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Michael Agius
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Message 1297344 - Posted: 20 Oct 2012, 21:58:15 UTC

Can anyone tell me from experience if hyper-threading has any advantage to the number of wu's processed over a given period of time? Is it worth the extra expense of having an i7 cpu instead of an i5 cpu from the same family of processors running at the same clock speed and running at 100% usage?
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Grant (SSSF)
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Message 1297347 - Posted: 20 Oct 2012, 22:02:08 UTC - in response to Message 1297344.

Can anyone tell me from experience if hyper-threading has any advantage to the number of wu's processed over a given period of time?

Yep.


Is it worth the extra expense of having an i7 cpu instead of an i5 cpu from the same family of processors running at the same clock speed and running at 100% usage?

Something only you can decide, but it's generally good for a 30-50% improvement, depending on what else the system is doing.
What really boosts computing performance is using a supported GPU.
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Profile James Sotherden
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Message 1297353 - Posted: 20 Oct 2012, 22:26:28 UTC

Im running an I7 920 with hyperthreading. Any time lost crunching a work unit is made up by running 8 at a time instead of 4. Plus using lunatyics more than makes up that difference. And with my GTS 250 I should be at over 10,000 rac just onthis machine alone. But Seti goes down everytime before I can get a good read on what this thing can do.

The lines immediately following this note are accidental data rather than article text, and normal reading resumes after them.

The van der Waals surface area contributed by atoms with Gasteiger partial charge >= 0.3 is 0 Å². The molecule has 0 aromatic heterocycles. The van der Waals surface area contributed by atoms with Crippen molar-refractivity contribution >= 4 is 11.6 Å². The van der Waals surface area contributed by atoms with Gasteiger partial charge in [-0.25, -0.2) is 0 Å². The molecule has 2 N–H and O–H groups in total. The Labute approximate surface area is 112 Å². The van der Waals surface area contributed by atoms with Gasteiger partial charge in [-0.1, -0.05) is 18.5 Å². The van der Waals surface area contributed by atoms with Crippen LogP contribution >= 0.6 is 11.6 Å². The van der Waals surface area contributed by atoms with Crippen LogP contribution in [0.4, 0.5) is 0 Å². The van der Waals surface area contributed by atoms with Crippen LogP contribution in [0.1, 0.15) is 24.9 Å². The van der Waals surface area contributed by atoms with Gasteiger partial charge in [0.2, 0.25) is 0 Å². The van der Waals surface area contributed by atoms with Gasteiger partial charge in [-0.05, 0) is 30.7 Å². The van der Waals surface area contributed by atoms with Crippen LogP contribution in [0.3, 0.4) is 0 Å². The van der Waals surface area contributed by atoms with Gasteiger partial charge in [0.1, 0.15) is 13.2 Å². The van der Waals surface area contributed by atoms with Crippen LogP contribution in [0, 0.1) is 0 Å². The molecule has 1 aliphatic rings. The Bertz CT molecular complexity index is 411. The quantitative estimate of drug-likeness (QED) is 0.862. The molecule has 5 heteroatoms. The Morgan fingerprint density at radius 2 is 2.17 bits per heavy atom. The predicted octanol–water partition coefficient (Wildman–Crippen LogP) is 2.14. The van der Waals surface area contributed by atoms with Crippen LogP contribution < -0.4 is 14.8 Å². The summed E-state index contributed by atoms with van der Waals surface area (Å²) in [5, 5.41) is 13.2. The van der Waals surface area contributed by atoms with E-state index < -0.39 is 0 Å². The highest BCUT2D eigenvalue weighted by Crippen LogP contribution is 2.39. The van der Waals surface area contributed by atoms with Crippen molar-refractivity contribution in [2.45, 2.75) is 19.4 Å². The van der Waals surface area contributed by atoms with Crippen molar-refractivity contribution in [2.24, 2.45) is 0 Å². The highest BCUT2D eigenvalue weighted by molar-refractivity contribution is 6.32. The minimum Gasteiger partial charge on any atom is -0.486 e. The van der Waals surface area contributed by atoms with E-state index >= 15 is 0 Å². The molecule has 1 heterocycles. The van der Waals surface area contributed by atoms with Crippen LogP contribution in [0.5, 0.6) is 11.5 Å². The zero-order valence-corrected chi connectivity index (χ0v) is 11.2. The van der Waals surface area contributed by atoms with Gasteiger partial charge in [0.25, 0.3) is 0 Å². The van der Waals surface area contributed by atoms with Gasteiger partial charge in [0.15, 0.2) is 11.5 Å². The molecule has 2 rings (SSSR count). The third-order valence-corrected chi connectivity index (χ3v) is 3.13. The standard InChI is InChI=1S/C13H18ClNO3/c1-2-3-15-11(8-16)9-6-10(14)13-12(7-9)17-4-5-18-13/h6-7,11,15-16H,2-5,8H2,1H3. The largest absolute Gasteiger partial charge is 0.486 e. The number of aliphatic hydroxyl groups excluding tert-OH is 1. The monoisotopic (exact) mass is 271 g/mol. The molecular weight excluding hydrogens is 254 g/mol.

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Message 1297434 - Posted: 21 Oct 2012, 5:28:41 UTC

Here is something interesting I've noticed.

On my I7 860 2.8 ... within the preferences of boinc ,if I change the % of cpus to 75% and run cpu benchmarks,
the mips per cpu is significantly greater than if I set it at 100%

Greater still if I set an even lower percent.

Grant (SSSF)
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Message 1297486 - Posted: 21 Oct 2012, 8:27:51 UTC - in response to Message 1297434.

Here is something interesting I've noticed.

On my I7 860 2.8 ... within the preferences of boinc ,if I change the % of cpus to 75% and run cpu benchmarks,
the mips per cpu is significantly greater than if I set it at 100%

Greater still if I set an even lower percent.

And the Average Processing Rate for my GPUs is lower the more WUs that run on them.
But the fact is that running 3 WUs at a time on my GTX 560Ti does more work per hour than running 2, even though when running 2 the APR number is higher.
Same for the GTX 460- running 2 at time gives a lower APR value, even though it processes more work per hour than when just running one & the APR value is higher.
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msattler
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Message 1297491 - Posted: 21 Oct 2012, 8:41:29 UTC

Only my experience, YMMV always applies.
But, I think hyperthreading does not work up to it's hype.
I did extensive testing on a real high strung rig a couple of years back, and it did NOT pan out. Not much lost, mind you, but nothing gained at ALL. The rigs was much happier, more responsive, and I think turned in a bit more work running the tasks at full speed rather than half speed.